Hecker’s protagonist, Rosaura evokes empathy among readers. Certainly, the circumstances of her life and the situation around which the story revolves may be alien to the reader but by expressing Rosaura’s simplest dreams and pleasures, Hecker incites identification with her. The daughter of a maid who, despite her mother’s constant efforts to remind her of the limitations of her socio-economic status, looks upon those around her with simple innocence, Rosaura’s acceptance of others leads her to assume their reciprocal acceptance of her. From the outset of the party, however, not to mention the events which followed, it was evident that there was no such acceptance. The little girl with the bow, Luciana’s cousin, refuses to believe Rosaura’s claims of friendship with her cousin and throughout much of the party, she is treated as a helper, not s an invited guest. The fact that she does not see this bit, instead, takes pride in being treated that way, believing it a testament to the closeness of her relationship with the family, Rosaura’s innocence evokes our empathy because, suddenly, her experiences become ours and her naivety or gullibility become ours. Readers do not just sympathize with Rosaura but they empathize with her, feel her excitement throughout the party and, eventually feel her hurt and humiliation.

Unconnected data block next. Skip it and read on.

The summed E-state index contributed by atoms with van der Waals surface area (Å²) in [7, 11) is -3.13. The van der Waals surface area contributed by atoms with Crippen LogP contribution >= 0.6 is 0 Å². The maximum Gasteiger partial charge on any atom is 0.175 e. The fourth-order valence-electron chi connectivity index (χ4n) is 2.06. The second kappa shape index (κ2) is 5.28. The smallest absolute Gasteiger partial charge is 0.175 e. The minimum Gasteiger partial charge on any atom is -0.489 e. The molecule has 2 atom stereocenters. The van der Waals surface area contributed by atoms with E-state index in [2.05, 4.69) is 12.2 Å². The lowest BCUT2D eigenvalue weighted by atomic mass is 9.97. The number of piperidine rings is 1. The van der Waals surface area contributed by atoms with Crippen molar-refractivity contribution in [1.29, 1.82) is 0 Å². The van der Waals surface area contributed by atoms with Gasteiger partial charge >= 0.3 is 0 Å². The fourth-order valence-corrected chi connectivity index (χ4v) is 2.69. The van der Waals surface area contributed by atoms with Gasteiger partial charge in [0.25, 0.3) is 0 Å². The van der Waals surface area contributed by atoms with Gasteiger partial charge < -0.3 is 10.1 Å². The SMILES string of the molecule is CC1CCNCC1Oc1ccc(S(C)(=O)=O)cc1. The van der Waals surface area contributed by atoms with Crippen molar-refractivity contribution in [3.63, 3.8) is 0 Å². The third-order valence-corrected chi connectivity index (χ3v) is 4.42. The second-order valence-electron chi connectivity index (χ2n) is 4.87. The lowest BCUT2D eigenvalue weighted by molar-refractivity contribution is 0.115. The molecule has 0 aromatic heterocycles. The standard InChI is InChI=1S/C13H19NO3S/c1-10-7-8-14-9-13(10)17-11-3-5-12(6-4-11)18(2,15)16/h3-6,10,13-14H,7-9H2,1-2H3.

Ironically, even as readers empathize with Rosaura, they sympathize with the story’s supposed protagonist, Senora Inés. Possibly, this is largely die to the fact that Senora Inés meant no harm and indeed, definitely did not intend to hurt Rosaura. Certainly, she did not treat her as an invited guest and singled her out throughout much of the party but she did not do so out of malice but under her assumption that this was the norm – after all Rosaura was the maid’s daughter. At the end of the